Motorcycles are more popular than ever, with more than 1.5 million American homes having at least one. One thing all of these motorcycle owners have in common is that they need to perform regular maintenance and minor motorcycle repairs.
You don’t need to be a professional mechanic to perform some of the maintenance and many of the basic repairs that pop up. We are going to go over some of the most common so that if they happen to you, you’re prepared.
So let’s get you familiarized with these common repair projects.
You suit up, slip your helmet and gloves on, and slide into the seat. You turn the key and hit the button, ready for a day out on the road. Except nothing happens. You try again, and still, nothing happens.
You probably have a dead battery. Just like your car, your motorcycle has a battery to power it. If you don’t regularly use your motorcycle, you risk the battery dying. A good rule of thumb is that you need to use your bike a minimum of five hours or twenty-five miles a week to keep your battery in good working condition.
To prevent this from happening to you, you should keep your bike on a trickle charger. You may also hear it referred to as a battery tender. These are charging devices that keep your battery fully charged and ready to go.
When to Change It
Most motorcycle batteries last a few years before they need changing. So if you have a dead battery, try charging it before you decide to replace it.
If you charge it and go riding, but it dies again when you park to take a break, then you have an old battery. You’ll notice that no matter how long you charge your battery, it can’t hold the charge.
Now it is time for you to replace it.
Worn out Tires
Your tires are your connection to the road, and you only have two of them. It is vital that you keep your tires in good working condition. You should regularly check your tire pressure before you head out on a ride.
Use your owner’s manual to determine proper inflation. Improperly inflated tires will cause uneven tire wear and a potentially dangerous situation.
You will notice that even a slight variation in tire pressure will noticeably change how your motorcycle maneuvers and responds to your controls.
Next, you need to check the amount of tread that is left on your tire. A lack of tread can have you sliding all over the place, and no one wants that.
Look at your tires and locate the wear indicators. When those are getting worn down, it is time to think about buying new tires.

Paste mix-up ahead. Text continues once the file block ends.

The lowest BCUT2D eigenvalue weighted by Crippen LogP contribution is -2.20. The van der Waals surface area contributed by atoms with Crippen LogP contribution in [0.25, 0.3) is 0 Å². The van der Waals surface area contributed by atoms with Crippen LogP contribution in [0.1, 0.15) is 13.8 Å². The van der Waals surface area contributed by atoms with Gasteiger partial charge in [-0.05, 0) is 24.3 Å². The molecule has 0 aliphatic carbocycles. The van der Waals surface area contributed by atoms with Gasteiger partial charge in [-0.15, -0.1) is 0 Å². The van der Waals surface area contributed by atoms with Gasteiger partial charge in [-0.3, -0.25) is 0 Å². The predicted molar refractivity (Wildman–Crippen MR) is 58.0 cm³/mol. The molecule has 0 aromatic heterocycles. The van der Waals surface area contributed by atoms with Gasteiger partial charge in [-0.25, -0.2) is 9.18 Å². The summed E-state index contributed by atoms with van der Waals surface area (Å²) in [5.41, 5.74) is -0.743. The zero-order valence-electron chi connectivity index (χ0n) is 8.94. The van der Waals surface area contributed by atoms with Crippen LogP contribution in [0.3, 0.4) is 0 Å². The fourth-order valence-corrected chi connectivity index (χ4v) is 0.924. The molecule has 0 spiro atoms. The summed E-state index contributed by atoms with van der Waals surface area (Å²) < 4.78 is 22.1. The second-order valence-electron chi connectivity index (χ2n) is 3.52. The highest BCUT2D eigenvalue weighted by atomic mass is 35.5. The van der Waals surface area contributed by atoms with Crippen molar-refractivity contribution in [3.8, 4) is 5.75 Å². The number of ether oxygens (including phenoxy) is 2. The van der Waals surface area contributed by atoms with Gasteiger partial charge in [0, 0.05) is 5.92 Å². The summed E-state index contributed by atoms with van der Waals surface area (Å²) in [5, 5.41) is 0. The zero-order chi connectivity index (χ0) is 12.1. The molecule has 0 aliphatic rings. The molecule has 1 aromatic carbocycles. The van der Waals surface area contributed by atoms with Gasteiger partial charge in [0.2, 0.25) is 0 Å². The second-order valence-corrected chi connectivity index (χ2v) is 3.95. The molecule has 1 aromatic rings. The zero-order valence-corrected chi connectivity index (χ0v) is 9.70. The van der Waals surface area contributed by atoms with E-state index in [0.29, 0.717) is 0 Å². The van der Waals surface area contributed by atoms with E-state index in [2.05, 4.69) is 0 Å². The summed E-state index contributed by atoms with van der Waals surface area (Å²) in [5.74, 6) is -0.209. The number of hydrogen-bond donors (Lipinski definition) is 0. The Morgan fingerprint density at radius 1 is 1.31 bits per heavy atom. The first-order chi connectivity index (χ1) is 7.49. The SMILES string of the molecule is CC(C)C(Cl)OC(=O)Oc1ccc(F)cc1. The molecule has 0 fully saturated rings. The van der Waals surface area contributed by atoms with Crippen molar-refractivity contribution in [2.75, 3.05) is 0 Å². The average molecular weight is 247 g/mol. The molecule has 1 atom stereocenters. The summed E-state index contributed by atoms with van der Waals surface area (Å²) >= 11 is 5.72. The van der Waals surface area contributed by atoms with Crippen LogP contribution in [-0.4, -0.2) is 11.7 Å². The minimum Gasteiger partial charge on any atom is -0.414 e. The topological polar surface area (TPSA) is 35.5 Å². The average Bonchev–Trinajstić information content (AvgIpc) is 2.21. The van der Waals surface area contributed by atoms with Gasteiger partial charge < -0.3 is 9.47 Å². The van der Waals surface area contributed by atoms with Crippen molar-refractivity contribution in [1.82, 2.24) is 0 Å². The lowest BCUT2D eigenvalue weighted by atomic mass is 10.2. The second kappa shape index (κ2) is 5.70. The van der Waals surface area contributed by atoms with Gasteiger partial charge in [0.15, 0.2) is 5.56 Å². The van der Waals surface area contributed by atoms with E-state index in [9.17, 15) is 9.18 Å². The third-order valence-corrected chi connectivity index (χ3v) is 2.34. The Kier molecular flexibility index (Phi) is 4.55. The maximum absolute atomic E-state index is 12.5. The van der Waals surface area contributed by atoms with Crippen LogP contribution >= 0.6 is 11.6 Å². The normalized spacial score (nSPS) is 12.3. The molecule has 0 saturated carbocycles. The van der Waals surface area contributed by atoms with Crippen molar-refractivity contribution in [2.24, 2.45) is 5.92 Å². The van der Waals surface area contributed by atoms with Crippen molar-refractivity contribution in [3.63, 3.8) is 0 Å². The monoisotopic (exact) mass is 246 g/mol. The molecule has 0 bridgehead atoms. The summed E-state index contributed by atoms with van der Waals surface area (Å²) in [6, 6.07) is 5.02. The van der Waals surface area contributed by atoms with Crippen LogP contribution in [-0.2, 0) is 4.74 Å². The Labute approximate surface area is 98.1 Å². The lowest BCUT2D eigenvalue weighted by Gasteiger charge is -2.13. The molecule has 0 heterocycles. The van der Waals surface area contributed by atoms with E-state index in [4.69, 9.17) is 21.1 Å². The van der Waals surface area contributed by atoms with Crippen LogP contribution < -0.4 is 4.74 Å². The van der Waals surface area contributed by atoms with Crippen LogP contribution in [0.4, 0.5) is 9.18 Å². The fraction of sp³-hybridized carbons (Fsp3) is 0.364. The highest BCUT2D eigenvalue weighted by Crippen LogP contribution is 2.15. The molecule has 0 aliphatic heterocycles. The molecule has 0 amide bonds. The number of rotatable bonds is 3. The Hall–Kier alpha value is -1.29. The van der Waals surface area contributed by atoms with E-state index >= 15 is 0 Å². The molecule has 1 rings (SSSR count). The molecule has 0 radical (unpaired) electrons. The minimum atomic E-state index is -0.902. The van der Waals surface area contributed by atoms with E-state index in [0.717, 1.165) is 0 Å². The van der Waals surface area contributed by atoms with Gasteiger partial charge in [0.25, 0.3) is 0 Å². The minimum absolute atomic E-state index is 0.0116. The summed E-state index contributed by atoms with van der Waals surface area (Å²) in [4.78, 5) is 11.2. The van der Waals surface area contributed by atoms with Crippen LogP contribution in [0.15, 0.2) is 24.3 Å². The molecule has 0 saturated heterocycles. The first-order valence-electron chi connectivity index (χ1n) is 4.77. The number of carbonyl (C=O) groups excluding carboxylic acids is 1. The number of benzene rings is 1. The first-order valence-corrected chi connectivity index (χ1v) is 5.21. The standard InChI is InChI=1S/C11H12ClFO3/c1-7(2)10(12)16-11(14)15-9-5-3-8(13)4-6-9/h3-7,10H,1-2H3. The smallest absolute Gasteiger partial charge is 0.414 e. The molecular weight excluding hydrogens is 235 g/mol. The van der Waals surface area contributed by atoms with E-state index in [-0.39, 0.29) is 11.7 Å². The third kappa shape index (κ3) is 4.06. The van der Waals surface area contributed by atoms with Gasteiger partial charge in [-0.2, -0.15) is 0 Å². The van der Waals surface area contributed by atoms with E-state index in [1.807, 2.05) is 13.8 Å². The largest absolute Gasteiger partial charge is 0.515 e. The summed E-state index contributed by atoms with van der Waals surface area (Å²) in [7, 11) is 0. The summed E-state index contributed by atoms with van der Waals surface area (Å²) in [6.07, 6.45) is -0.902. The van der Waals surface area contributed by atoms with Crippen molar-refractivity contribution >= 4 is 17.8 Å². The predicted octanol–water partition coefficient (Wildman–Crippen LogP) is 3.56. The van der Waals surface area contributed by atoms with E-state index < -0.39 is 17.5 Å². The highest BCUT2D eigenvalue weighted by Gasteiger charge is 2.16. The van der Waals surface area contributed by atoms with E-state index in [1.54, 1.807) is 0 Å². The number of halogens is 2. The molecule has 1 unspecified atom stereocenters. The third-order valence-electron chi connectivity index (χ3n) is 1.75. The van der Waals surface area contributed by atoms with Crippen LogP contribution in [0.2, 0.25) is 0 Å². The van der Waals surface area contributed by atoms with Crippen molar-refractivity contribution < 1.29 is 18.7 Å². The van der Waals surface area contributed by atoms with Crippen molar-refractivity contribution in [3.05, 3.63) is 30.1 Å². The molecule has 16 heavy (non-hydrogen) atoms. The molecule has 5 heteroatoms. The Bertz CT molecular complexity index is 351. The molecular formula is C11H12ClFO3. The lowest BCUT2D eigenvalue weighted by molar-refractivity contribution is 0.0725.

Take note; your rear tire will wear out faster than your back tire. This is normal.
If you have a chain on the back of your back, it will stretch over time and become loose. This will cause your chain to slip and you will struggle.
To fix it, you need to tighten the chain back up. To do this, you need to loosen the rear axle nut so that your rear tire slides in the swingarm.
Now you will need to use the nuts on both sides of the swingarm to adjust the tightness of your chain. Just make sure you keep these nuts even and balanced. Otherwise, you will throw your whole alignment totally out of whack.
Count your turns to ensure you do everything the same. A turn and a half on one side means a turn and a half on the other. Once you have everything where it should be, you’ll need to tighten the axle back into place.
Lube It up
You can prevent a lot of chain issues by merely keeping it clean and lubed. This will keep it flexing smoothly and prevent it from binding.
Place cardboard or degreaser under your bike and spray the chain with a degreaser. You can let the grime drop off or scrub it off with a brush.
Once it is clean, you’ll want to spray a lube formula on it. Always do this after a ride or when you don’t plan to ride for a bit. The lube needs time to sink in and do its job.
Another common area for riders to experience issues is with the clutch. They are susceptible to a few different problems. They can bend or break if the rider happens to drop the bike.
The cable can become frayed and eventually broken over time with wear and tear. This will render the level totally useless.
Then there is the chance that the clutch is totally burned out due to an inexperienced rider. The clutch is meant to be all the way in or all the way out. An inexperienced rider will hold it somewhere in the middle for too long and cause grinding.
Replace the Cables
If your issue is the cables, you can buy a replacement set and do a direct replacement of the old cables and levers. Often you will find that the cable is housed inside of a protective sleeve.
Replace the Clutch
If you need to replace the entire clutch, you should consult a repair manual. Just like each manual vehicle is slightly different, so are motorcycles. While they all have the same components, their placement on the vehicle will vary.
Once you determine where and how to replace your clutch, the process is relatively simple. You remove the old clutch housing and put in the new one.
Do Your Own Motorcycle Repairs
By knowing how to make these common motorcycle repairs, you can save yourself a lot of money. These are projects you can do at home instead of taking your bike into the shop to get worked on.
You don’t need to have a ton of mechanical experience to perform these repairs either. All you need is a motorcycle repair manual and a few tools.